• Staycation All I Ever Wanted: Why Parent Attorneys Should Consider Requesting Stays of TPR Orders

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    I apologize for getting that song stuck in your head. Unless you like that song, in which case enjoy.

    Scenario: You represent a respondent parent in an abuse, neglect, or dependency (A/N/D) proceeding. The permanent plan is adoption, and DSS (or your jurisdiction’s equivalent agency) filed a petition for termination of parental rights (TPR). The trial court granted the TPR. Your client intends to appeal once the written order is entered. (Note that effective July 1, 2021, appeals of TPR orders are heard by the Court of Appeals pursuant to the newly amended G.S. 7B-1001(a)(7); see S.L. 2021-18).

    A trial court can enforce a TPR order while an appeal is pending unless a stay has been entered. G.S. 7B-1003(a); G.S. 1A-1, Rule 62(d). As the trial attorney, you and your client should consider seeking a stay of the TPR order pending the appeal.

    Does the Stay Occur at the Trial or Appellate Court?

    A stay can be granted by either the trial or appellate court; however, the stay must ordinarily be sought from the trial court first. G.S. 7B-1003(a); N.C. R. App. P. 8(a). If the trial court denies the stay or enters a stay but later vacates it, a party may request the appellate court issue a temporary stay and writ of supersedeas. N.C. R. App. P. 8(a); N.C. R. App. P. 23(a). If extraordinary circumstances make seeking a stay from the trial court impracticable, the parent may request a stay and writ of supersedeas from the appellate court first. Id. Regardless of the issuing court, a stay merely suspends enforcement of a judgment; a stay does not vacate the judgment. G.S. 1-296.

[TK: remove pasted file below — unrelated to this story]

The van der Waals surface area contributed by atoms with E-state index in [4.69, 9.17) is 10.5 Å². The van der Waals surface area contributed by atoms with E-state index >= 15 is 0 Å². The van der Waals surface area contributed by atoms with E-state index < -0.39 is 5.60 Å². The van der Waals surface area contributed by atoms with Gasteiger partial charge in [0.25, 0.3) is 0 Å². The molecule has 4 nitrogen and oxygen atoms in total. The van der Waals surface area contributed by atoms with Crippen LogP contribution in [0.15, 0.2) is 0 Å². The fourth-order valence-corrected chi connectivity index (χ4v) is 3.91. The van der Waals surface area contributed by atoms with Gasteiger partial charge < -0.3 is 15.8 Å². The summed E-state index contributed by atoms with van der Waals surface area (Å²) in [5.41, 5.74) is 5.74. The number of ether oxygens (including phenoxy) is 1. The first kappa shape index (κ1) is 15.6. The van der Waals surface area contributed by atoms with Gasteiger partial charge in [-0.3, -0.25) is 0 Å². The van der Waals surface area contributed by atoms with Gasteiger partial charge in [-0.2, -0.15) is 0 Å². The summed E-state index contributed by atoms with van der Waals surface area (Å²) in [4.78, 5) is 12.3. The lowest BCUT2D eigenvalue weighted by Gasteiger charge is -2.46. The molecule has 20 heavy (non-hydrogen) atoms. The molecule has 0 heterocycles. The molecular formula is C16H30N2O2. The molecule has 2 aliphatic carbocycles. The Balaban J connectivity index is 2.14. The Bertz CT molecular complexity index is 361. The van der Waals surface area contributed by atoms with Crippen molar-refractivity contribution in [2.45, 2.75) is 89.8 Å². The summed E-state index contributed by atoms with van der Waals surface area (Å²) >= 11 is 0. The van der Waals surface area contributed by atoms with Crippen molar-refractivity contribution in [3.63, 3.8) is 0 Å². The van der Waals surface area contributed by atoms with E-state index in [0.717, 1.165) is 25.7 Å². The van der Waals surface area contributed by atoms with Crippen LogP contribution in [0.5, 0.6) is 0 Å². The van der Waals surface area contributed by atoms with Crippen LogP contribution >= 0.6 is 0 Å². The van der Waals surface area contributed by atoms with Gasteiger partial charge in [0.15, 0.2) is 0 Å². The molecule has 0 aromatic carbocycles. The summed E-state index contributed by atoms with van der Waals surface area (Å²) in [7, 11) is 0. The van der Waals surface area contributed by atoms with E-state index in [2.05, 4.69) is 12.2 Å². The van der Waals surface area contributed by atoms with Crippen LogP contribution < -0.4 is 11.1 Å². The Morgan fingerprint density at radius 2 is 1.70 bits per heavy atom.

A trial attorney should file the notice of appeal and the motion seeking a stay with the clerk of superior court.

    Potential Benefits to a Stay

    Notice of and participation in hearings. While an appeal of a TPR is pending, trial courts have limited ability to enter orders in any underlying A/N/D proceedings. See In re K.L., 196 N.C. App. 272 (2009). The court may enter temporary orders that are in the juvenile’s best interest and affect the juvenile’s custody or placement. G.S. 7B-1003(c). Orders concerning the custody or placement of the juvenile includes visitation orders. See In re D.E.M., 254 N.C. App. 401 (2017), aff’d per curiam, 370 N.C. 463 (2018); see also Sara DePasquale, “What Can the Court Do in an A/N/D or TPR Action When an Appeal is Pending?”, On the Civil Side, UNC Sch. Gov’t Blog (Aug. 2, 2019). If the TPR order is stayed pending appeal, the respondent parent remains a party to the A/N/D and TPR proceedings. The TPR proceeding may involve additional hearings after the TPR adjudication and disposition hearings. You can read more about recent changes to the hearings that take place following a TPR here. The stay ensures the parent remains a party and is entitled to continue receiving notice of hearings—hearings the respondent can still attend and participate in because of the stay.